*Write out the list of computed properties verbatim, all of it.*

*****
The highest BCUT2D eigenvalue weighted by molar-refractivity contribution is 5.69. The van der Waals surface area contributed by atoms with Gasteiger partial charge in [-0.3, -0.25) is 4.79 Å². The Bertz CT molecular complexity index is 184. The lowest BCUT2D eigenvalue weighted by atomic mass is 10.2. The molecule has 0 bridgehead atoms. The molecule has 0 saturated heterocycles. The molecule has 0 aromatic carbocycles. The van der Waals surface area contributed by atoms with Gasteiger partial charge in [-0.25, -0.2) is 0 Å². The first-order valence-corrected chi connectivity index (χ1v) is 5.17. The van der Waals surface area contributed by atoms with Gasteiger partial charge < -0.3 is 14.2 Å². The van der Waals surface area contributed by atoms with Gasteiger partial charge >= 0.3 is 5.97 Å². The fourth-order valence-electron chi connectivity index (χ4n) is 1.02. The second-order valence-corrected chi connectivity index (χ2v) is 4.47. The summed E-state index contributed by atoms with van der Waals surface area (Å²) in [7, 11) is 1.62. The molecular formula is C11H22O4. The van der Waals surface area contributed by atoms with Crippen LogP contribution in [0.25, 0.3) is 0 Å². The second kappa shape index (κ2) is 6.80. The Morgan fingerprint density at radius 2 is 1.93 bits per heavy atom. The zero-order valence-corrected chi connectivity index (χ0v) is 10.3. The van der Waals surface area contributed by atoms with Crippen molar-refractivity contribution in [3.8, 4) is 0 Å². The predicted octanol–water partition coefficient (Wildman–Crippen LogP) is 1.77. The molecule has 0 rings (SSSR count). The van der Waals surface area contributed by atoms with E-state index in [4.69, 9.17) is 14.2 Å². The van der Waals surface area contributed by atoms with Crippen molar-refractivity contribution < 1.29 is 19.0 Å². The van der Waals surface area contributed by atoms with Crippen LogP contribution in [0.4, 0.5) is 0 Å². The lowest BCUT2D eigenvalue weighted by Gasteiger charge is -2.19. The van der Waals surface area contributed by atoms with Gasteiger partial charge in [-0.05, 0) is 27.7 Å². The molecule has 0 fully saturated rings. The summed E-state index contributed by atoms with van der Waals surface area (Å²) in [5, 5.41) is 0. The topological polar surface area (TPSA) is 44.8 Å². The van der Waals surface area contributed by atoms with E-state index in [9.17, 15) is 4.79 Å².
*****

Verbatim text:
The highest BCUT2D eigenvalue weighted by molar-refractivity contribution is 5.69. The van der Waals surface area contributed by atoms with Gasteiger partial charge in [-0.3, -0.25) is 4.79 Å². The Bertz CT molecular complexity index is 184. The lowest BCUT2D eigenvalue weighted by atomic mass is 10.2. The molecule has 0 bridgehead atoms. The molecule has 0 saturated heterocycles. The molecule has 0 aromatic carbocycles. The van der Waals surface area contributed by atoms with Gasteiger partial charge in [-0.25, -0.2) is 0 Å². The first-order valence-corrected chi connectivity index (χ1v) is 5.17. The van der Waals surface area contributed by atoms with Gasteiger partial charge < -0.3 is 14.2 Å². The van der Waals surface area contributed by atoms with Gasteiger partial charge >= 0.3 is 5.97 Å². The fourth-order valence-electron chi connectivity index (χ4n) is 1.02. The second-order valence-corrected chi connectivity index (χ2v) is 4.47. The summed E-state index contributed by atoms with van der Waals surface area (Å²) in [7, 11) is 1.62. The molecular formula is C11H22O4. The van der Waals surface area contributed by atoms with Crippen LogP contribution in [0.25, 0.3) is 0 Å². The second kappa shape index (κ2) is 6.80. The Morgan fingerprint density at radius 2 is 1.93 bits per heavy atom. The zero-order valence-corrected chi connectivity index (χ0v) is 10.3. The van der Waals surface area contributed by atoms with Crippen molar-refractivity contribution in [3.8, 4) is 0 Å². The predicted octanol–water partition coefficient (Wildman–Crippen LogP) is 1.77. The molecule has 0 rings (SSSR count). The van der Waals surface area contributed by atoms with E-state index in [4.69, 9.17) is 14.2 Å². The van der Waals surface area contributed by atoms with Crippen molar-refractivity contribution < 1.29 is 19.0 Å². The van der Waals surface area contributed by atoms with Crippen LogP contribution in [0.4, 0.5) is 0 Å². The lowest BCUT2D eigenvalue weighted by Gasteiger charge is -2.19. The van der Waals surface area contributed by atoms with Gasteiger partial charge in [-0.05, 0) is 27.7 Å². The molecule has 0 fully saturated rings. The summed E-state index contributed by atoms with van der Waals surface area (Å²) in [5, 5.41) is 0. The topological polar surface area (TPSA) is 44.8 Å². The van der Waals surface area contributed by atoms with E-state index in [9.17, 15) is 4.79 Å².